On occasion, you'll see this result chalked up to selection effects: Parents who choose to homeschool in the first place tend to be just the sort of parents who are intensely devoted to their children's education. For example, this article:
To complicate all these issues, the data on home schooling are very limited. By definition, parents who home school take a more active role in their children’s education. It may very well be the case that these kids would succeed in most any academic environment, precisely because their parents have made education a family priority. It is thus difficult to come to definite conclusions about home schooling as an educational method.Something about this argument bothers me, and I've been mulling it over, trying to put it into words. Let me try coming at it in a roundabout way.
My analysis of college admissions scores and acceptance rates suffers from the same selection effect, but perhaps to a greater degree. Here I am focusing not just on home schoolers, but on only those home schoolers bound for college. When I look at college admission tests, I am limiting the sample to those home schoolers who value higher education. The stories of superior academic achievement, higher test scores, and campus success may be less a function of home schooling than an indication of students who take their academic careers very seriously.
Imagine that you had two identical public schools in a given town -- identical in every way. For some reason, parents have gotten the notion that School A is better than School B (not true, because both are identical). Nonetheless, the parents who are most intensely interested in academics all do their best to move into the district for School A. As a result, School A's test scores rise above School B's -- not because it does anything differently, but solely because academically-oriented people selected to enroll in that particular school.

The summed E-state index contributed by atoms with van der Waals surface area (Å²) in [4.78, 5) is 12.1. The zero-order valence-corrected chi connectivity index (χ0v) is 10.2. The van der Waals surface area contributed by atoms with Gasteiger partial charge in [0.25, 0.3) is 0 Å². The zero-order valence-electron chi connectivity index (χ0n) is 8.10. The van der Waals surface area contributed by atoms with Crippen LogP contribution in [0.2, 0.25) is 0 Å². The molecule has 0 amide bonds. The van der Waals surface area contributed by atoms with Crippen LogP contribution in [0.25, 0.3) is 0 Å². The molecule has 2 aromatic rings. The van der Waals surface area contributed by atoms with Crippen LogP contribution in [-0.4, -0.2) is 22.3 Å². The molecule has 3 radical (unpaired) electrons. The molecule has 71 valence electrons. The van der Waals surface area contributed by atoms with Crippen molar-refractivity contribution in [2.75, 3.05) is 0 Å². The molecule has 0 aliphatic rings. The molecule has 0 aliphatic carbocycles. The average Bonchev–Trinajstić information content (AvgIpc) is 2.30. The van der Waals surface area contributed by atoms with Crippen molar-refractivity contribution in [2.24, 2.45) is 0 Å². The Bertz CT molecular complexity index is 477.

What does this tell us? If we know that selection effects are really the cause, then there really isn't anything about School A that is superior. Because of that, if you were randomly assigning students to schools, there would be no reason to expect the students in School A to do any better. And for the same reason, if you were deciding where to send your own kid to school, it would be worth knowing that School A looks better only because of the pre-existing qualities of the kids who choose to go there, rather than anything about School A itself.1
But all of this presupposes that it is possible to tease apart the selection effect from the thing that you're trying to measure. Put another way, the mere act of selecting School A does not increase academic performance. If people who are already academically superior -- for independent reasons -- select School A, that act of selection gives rise to the artificial statistical superiority of School A, but that's all. The selection has no more meaning than that. Selection can be separated from school performance.
Can the same be said of homeschooling? I'm not so sure. For one thing, homeschooling is not, and never could be, random. It's not as if anyone could ever assign students randomly to be homeschooled, to see what the effects of homeschooling would be in those families that have no interest in education.
Conversely, it's always going to be the case that -- except for a few negligent people who use homeschooling as an excuse for truancy -- homeschoolers take an intense interest in their children's education.
In other words, you can't really separate the act of selecting homeschooling from the intensity of interest in education. To the contrary, the very fact that someone selects that option is a sign of intense interest in education. It's not as easy to say, "These are all people who were already independently superior at education, and the fact that they selected homeschooling does nothing more than create a statistical artifact." To the contrary, the very act of selecting homeschooling could show a child that her parents take a genuine interest in her education, and could thus be one of the things that makes her more academically successful.
More generally: Watch out for so-called "selection effects" where the very act of selecting a particular activity could be beneficial in itself.
1With an individual decision, of course, the picture is a bit more complicated. If the student body at School A is superior, it might be worth trying to send your kid there simply for the superior peer effects.